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Encaustic History

I previously set out to offer the histories of encaustic, narrowed down into a few paragraphs. Knowing the impossibility of this, and the availability of other resources (see: Book Sources), I instead have offered a brief historical note (below). The fact that others have already pursued brief historical synopses on their own websites, was also what deterred me. I am not a historian, but an artist who would rather focus on presenting other information- such as my own artwork and technique. In conclusion, I hope what I have offered is a relief and a well presented packet of information to assist those curious about this medium (found below).

Portrait of a Boy
Brief History of Encaustic 
by Jonathan D. Parks. Copyright 2007.

The word encaustic derives from the Greek word enkostikos, which means to heat or burnt in. Encaustic is a medium that dates back to the ancient Greeks, as far back as the 5th century B.C. 1 The Roman historian Pliny wrote in the first century A.D. one of the earliest known writings on encaustic. Pliny describes the paintings of portraits and scenes of mythology, coloring of marble and terra cotta, and work done on ivory and wood. Pliny also explains three techniques of encaustic painting that have changed little over the centuries. However, Pliny’s exact formula and ingredients for encaustic are lost in translation. 2 One historic technique is in using a stigma or stylus, typically a pointed, but sometimes broad or bladed metal tool; which was heated and used to fill incised lines on ivory or wood. The stylus was also used in Egypt as a writing tool; a wooden frame was filled with wax and the 'stylus' was used to write into the wax. Another technique was achieved by heating a spatula and spreading already cooled prepared encaustic paint with it. Lastly the paint was liquefied in a metal cup over a fire as a brush was dipped and used to paint it directly on the surface. It is assumed that the layers were fused together by holding a red hot metal rod or bar close to the painting. 3 It was necessary to fuse the painting so the different layers did not separate.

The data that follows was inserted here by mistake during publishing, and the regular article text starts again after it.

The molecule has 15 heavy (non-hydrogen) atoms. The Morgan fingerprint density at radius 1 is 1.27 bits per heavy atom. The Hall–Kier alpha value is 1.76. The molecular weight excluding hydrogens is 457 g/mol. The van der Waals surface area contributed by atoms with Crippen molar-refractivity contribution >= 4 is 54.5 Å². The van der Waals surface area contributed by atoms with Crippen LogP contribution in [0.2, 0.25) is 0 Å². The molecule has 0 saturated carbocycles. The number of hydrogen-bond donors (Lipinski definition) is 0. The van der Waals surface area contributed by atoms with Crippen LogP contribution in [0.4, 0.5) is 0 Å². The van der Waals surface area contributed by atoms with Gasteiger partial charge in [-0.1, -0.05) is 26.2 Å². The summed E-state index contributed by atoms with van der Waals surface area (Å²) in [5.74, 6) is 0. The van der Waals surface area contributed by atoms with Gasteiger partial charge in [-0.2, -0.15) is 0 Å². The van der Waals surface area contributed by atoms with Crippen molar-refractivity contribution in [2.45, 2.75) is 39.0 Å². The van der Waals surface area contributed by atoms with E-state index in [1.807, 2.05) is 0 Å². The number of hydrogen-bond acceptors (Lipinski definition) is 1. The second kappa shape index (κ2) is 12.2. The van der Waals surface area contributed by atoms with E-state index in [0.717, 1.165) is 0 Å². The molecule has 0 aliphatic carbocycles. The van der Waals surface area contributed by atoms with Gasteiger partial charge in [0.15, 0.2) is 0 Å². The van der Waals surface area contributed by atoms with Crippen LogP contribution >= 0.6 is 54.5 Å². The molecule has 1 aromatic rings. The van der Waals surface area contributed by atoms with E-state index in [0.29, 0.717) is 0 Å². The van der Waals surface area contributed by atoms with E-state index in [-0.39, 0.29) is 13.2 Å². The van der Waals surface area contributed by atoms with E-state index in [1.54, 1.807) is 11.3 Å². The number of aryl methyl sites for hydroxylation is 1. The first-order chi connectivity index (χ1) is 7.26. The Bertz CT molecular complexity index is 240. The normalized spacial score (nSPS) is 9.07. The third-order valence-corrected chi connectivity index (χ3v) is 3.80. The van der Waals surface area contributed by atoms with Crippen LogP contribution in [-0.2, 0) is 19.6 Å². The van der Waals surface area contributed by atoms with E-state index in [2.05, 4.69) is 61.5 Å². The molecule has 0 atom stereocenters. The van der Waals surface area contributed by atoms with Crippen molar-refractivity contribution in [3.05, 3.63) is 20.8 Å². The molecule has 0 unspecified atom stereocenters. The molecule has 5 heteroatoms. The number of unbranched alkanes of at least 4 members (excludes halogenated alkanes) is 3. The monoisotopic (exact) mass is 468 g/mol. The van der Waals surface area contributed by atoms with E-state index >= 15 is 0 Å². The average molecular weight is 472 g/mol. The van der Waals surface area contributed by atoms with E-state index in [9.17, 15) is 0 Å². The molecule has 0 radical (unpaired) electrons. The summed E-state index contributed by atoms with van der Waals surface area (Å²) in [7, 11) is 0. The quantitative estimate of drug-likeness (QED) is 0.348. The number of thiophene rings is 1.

Conceivably the Greek Fayum funerary portraits, painted in the first through the third centuries A.D. in Egypt, are the most well known. The portraits are the majority of a few surviving works from ancient times, painted depicting the deceased in what is assumed the prime of their life. The painted portraits were then placed over the face of the mummified remains of the dead, held on by the outside wrappings. 4 Portrait of a Boy, amongst others, dwells in the Egyptian Art section of the Metropolitan Museum of Art in New York. Personally viewing these portraits in the Metropolitan Museum; amongst others, one can see the timeless qualities of encaustic and aging wooden substrate as they sit in a sealed display. The method in which Portrait of a Boy was painted was widely recognized in Greco-Roman Egypt. However, this method was very different from customary Egyptian style, and has its origins in the fifth and fourth centuries B.C. classical Greece. Stylistically the painted portraits are Greek; however, the way in which they were used in their burial ceremonies was Egyptian. These Greco-Roman Egyptian methods included the subject being coiffed like Romans, bearing Greek names, and finding solace in the beliefs of the afterlife of ancient Egypt. 5